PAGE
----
Reverend Stephen Miller places phone cards, newspapers, and DVDs into a backpack marked with The Mission to Seafarers’ logo. It is deep-sea blue, an oval-shaped picture of an angel flying over water. Below the picture, the motto reads Caring for Seafarers Around the World.
“These are recordings of recent soccer games”, says Miller, “they’re really popular, but when we visit a Filipino crew, we’ve got to take boxing matches”.
Bag packed, Miller makes his way to the Kowloon Public Pier, a five-minute walk from his office. He jumps aboard the mission boat, off on his first visit of the day. Some twenty minutes later, Stephen scrambles up a rope ladder dangling over the salt-encrusted edge of a 12,000 tonne container ship.
The Spanish owned boat is waiting at anchorage for containers due later that night. On board, 22 seamen from Latvia, Sri Lanka and the Ukraine are hard at work. A gruelling roster of four hours on, eight hours off, cycles continuously. “Ships don’t stop”, says Miller, 50, “you can’t take a day off when you’re out in the ocean, and you can’t take a day off when you’re at port”. They work seven days a week for months on end; rarely setting foot on land.
More than 90 per cent of the world’s goods are transported by ship. The shipping industry is critical, especially in Hong Kong, the world’s third busiest port. It has been estimated by academics from Hong Kong Polytechnic University that it would take 12 days for Hong Kong to become unlivable if arrivals of goods by sea were to stop. Miller is the senior chaplain at the Mission to Seafarers, one of more than 250 missions serving a population of 1.3 million seafarers at ports around the globe.
“If Hong Kong and the rest of the world depend upon shipping, it means that we, as fellow human beings, also have a responsibility to the people who drive those ships,” he says. “And often their job is quite difficult because they’ll be away from home for six to nine months, they will be from all different nationalities, mainly from the developing countries of the world. They are dependent on the ship owner to keep his side of the bargain, and dependent up on the seafarers’ missions to look after them when they come in to port”, says Miller.
The Mission is based out of the Mariner’s Club in Tsim Sha Tsui, which is open to seamen for rest and relaxation on the rare occasions they are granted shore-leave. On top of his duties managing the chaplaincy, club facilities, as well as organising fundraising activities (the mission offers a free service to the world’s seafarers), Miller spends much of his week out visiting the ships. He provides much needed goods and a listening ear. “We’re there just to say hello, first of all, and to see how people really are”, says Miller, who originates from the UK but spent 10 years in Dubai before coming to Hong Kong two years ago.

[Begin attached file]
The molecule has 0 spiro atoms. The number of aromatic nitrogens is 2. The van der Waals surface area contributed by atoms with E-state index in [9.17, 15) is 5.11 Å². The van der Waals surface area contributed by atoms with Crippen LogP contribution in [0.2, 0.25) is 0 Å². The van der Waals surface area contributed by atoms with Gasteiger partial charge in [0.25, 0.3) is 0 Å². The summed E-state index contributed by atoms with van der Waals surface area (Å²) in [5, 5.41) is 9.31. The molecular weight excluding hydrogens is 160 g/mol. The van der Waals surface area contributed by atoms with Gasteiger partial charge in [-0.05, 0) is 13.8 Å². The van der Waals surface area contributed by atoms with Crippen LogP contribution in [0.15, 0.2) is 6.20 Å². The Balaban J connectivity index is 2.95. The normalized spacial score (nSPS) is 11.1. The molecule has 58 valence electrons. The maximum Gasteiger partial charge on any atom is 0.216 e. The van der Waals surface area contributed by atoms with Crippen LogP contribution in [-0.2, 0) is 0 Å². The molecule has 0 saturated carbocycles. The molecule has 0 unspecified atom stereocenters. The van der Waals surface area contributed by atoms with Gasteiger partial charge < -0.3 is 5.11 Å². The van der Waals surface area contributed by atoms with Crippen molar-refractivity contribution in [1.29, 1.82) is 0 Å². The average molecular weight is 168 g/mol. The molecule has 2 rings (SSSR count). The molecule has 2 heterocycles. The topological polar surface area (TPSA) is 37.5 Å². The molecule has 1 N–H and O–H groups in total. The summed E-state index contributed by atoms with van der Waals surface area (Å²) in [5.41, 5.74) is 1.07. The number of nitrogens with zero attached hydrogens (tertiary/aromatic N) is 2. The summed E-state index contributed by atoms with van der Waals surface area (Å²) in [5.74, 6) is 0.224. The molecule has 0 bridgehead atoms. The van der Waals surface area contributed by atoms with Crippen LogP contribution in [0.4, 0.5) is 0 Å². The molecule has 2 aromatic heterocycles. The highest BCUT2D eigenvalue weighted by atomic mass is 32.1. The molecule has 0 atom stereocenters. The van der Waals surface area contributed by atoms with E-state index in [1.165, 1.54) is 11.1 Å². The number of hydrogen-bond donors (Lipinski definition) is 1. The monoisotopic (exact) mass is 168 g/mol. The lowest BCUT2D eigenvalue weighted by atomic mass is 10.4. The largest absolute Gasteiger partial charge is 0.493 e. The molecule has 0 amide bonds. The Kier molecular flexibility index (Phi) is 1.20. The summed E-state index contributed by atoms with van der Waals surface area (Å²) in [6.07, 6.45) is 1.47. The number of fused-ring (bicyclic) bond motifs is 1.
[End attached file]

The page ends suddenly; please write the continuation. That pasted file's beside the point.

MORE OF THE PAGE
On board the ship, Miller spends some time in the engine room with a crew’s chief engineer. “Seafarers are very proud to show you where they work and where they live, and during that, they’ll often tell you their frustrations”, says Miller. Way down below the deck, in the ship’s hot and noisy depths, the sweaty, oil-stained man explained that his staff is two people short. To manage the extra work, they are working six hour shifts with only six hours off. Simply hearing him out “cheered him up a bit”, says Miller.
It’s a pleasure for Miller to hear the thoughts and insights of people who spend most of their time out in the elements. “Seafarers understand the power of the sea, the power of creation, and their small part within it. I find that they’re really very spiritual people. They understand that they’re not responsible for the storm and wind. That perhaps this is God doing this and they feel much more part of His creation. Whereas we tend to forget. We’re in a concrete city, we kid ourselves that we are all responsible for our own destiny, but it’s very different when you’re on a ship and you’re being tossed around by the power of the sea”, he says.
“Seafarers don’t go home at the end of the day. It can be quite lonely and isolating, the life is quite hard, it’s a tough job, and it’s physically demanding”. Miller doesn’t seem to realise that in his work caring for these men, he too takes on a heavy load. Miller, who is married with children, also works seven days a week. Just like the ship’s crew, he lives where he works, and makes himself available around the clock. But he humbly downplays his personal sacrifice. “It’s a privilege to be there, to be part of their lives, and hopefully be able to help in some way”.